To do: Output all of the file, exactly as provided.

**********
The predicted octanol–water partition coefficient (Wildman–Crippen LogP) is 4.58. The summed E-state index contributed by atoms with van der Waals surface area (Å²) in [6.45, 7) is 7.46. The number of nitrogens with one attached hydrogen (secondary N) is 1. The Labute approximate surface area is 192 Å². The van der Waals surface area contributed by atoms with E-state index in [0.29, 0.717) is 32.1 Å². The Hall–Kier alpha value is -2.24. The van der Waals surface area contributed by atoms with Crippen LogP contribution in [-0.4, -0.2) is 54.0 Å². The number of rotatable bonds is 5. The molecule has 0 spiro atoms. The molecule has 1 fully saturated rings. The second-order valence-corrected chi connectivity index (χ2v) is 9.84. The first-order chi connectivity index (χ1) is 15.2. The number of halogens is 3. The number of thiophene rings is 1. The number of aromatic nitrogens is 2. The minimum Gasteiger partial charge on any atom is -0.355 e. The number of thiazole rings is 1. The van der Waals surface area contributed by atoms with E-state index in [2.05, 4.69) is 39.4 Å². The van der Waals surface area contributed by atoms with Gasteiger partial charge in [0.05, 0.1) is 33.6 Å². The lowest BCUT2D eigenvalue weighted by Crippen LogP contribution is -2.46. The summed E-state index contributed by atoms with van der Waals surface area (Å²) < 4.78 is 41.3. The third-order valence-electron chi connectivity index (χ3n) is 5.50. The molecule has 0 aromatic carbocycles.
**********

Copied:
The predicted octanol–water partition coefficient (Wildman–Crippen LogP) is 4.58. The summed E-state index contributed by atoms with van der Waals surface area (Å²) in [6.45, 7) is 7.46. The number of nitrogens with one attached hydrogen (secondary N) is 1. The Labute approximate surface area is 192 Å². The van der Waals surface area contributed by atoms with E-state index in [0.29, 0.717) is 32.1 Å². The Hall–Kier alpha value is -2.24. The van der Waals surface area contributed by atoms with Crippen LogP contribution in [-0.4, -0.2) is 54.0 Å². The number of rotatable bonds is 5. The molecule has 0 spiro atoms. The molecule has 1 fully saturated rings. The second-order valence-corrected chi connectivity index (χ2v) is 9.84. The first-order chi connectivity index (χ1) is 15.2. The number of halogens is 3. The number of thiophene rings is 1. The number of aromatic nitrogens is 2. The minimum Gasteiger partial charge on any atom is -0.355 e. The number of thiazole rings is 1. The van der Waals surface area contributed by atoms with E-state index in [2.05, 4.69) is 39.4 Å². The van der Waals surface area contributed by atoms with Gasteiger partial charge in [0.05, 0.1) is 33.6 Å². The lowest BCUT2D eigenvalue weighted by Crippen LogP contribution is -2.46. The summed E-state index contributed by atoms with van der Waals surface area (Å²) < 4.78 is 41.3. The third-order valence-electron chi connectivity index (χ3n) is 5.50. The molecule has 0 aromatic carbocycles.